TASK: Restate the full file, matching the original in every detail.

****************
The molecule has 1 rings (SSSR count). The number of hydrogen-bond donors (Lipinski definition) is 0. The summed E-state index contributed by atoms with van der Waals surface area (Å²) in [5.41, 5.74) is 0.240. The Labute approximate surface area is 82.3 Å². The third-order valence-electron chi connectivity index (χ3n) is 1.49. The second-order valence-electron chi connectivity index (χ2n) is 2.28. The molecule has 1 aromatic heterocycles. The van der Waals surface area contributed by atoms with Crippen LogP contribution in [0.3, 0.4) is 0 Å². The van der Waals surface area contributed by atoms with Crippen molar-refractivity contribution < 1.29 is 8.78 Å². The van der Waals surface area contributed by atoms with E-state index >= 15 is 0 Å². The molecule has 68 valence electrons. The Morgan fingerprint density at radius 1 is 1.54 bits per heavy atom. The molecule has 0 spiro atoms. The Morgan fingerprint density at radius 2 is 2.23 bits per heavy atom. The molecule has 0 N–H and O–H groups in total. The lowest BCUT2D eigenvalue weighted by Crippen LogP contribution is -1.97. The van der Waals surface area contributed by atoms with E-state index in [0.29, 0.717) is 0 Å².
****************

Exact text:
The molecule has 1 rings (SSSR count). The number of hydrogen-bond donors (Lipinski definition) is 0. The summed E-state index contributed by atoms with van der Waals surface area (Å²) in [5.41, 5.74) is 0.240. The Labute approximate surface area is 82.3 Å². The third-order valence-electron chi connectivity index (χ3n) is 1.49. The second-order valence-electron chi connectivity index (χ2n) is 2.28. The molecule has 1 aromatic heterocycles. The van der Waals surface area contributed by atoms with Crippen LogP contribution in [0.3, 0.4) is 0 Å². The van der Waals surface area contributed by atoms with Crippen molar-refractivity contribution < 1.29 is 8.78 Å². The van der Waals surface area contributed by atoms with E-state index >= 15 is 0 Å². The molecule has 68 valence electrons. The Morgan fingerprint density at radius 1 is 1.54 bits per heavy atom. The molecule has 0 spiro atoms. The Morgan fingerprint density at radius 2 is 2.23 bits per heavy atom. The molecule has 0 N–H and O–H groups in total. The lowest BCUT2D eigenvalue weighted by Crippen LogP contribution is -1.97. The van der Waals surface area contributed by atoms with E-state index in [0.29, 0.717) is 0 Å².